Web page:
In his essay "Explaining human altruism," Dr. Michael Vlerick of Tilburg University offers a conceptual clarification of what some researchers have called "cultural group selection."

When people think of evolution, they often think of the mechanism of natural selection. This is nature acting on the individual, with individuals who have traits that promote survival being "selected" to continue living and to spread their traits. However, other things can cause evolutionary pressure.

Dr. Vlerick, in previous publications, has argued that, within groups, cultural forces act to select for certain traits. Individuals who demonstrate consistent anti-social behavior are selected against over the long run. Eventually, you're left with a group of individuals who are more pro-social than not.

In a sense, humanity created social environments that naturally selected for people who weren't total sociopaths.

The hypothesis then suggests that this in-group selection dovetails with competition between groups. When a group of individuals that tend to work well together goes head-to-head against one that doesn't, the former is likely to come out on top. In the long run, this leads to more, larger groups of pro-social individuals. If you repeat this endless times throughout human evolution, you end up with an animal capable of helping other members of its species in ways that other animals can't.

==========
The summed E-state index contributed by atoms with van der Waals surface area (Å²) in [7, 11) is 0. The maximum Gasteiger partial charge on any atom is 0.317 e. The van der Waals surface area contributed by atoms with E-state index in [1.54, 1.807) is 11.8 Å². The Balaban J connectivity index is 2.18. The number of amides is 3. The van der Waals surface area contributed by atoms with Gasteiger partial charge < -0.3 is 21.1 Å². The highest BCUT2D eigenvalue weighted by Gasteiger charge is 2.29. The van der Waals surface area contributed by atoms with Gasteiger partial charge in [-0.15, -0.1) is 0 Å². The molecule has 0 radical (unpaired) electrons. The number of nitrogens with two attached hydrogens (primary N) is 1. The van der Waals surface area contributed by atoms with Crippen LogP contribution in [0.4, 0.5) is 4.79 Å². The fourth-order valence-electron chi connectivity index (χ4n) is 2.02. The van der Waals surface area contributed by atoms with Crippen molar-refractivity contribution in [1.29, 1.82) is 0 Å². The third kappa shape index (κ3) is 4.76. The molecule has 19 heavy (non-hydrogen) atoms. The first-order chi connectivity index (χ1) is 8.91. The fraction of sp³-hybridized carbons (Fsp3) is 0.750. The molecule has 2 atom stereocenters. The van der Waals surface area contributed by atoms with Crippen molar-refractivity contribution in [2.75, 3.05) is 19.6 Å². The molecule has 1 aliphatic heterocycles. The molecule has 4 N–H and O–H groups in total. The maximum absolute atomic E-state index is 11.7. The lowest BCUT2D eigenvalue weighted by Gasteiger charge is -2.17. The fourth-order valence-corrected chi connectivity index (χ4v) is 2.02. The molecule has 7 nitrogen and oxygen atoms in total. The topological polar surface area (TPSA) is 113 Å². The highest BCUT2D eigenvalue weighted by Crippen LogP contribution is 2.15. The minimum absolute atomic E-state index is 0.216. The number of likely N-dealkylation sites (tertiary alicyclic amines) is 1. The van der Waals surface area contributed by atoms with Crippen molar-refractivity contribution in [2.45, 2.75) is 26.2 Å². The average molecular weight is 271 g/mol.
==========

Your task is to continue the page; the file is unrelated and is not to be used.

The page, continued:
There are alternatives to this idea. One of them argues that groups, in addition to individuals, can be subject to the pressures of natural selection and that group genetic selection is behind the behavior we observe. Groups of genetically homogeneous individuals compete with each other for resources. Groups that work well together, which are genetically predisposed for altruism and pro-social behavior, tend to out-compete others.

While this hypothesis could explain what we see, it relies on a few controversial assumptions. Among them, the idea that migrations between groups was extremely limited, and that the genetic differences between these groups were quite substantial. Neither of these points are supported by evidence, and many scientists reject this theory of "genetic group selection."

The cultural group selection stance does not suffer from these problems as it doesn't depend on either of these assumptions. It allows for migration between groups and requires only that people can choose to be altruistic and pro-social in ways that others cannot, not that they are genetically hardwired to act that way all the time. Groups that decide to emulate successful, pro-social groups can also recreate an environment that selects for people who are willing to help strangers.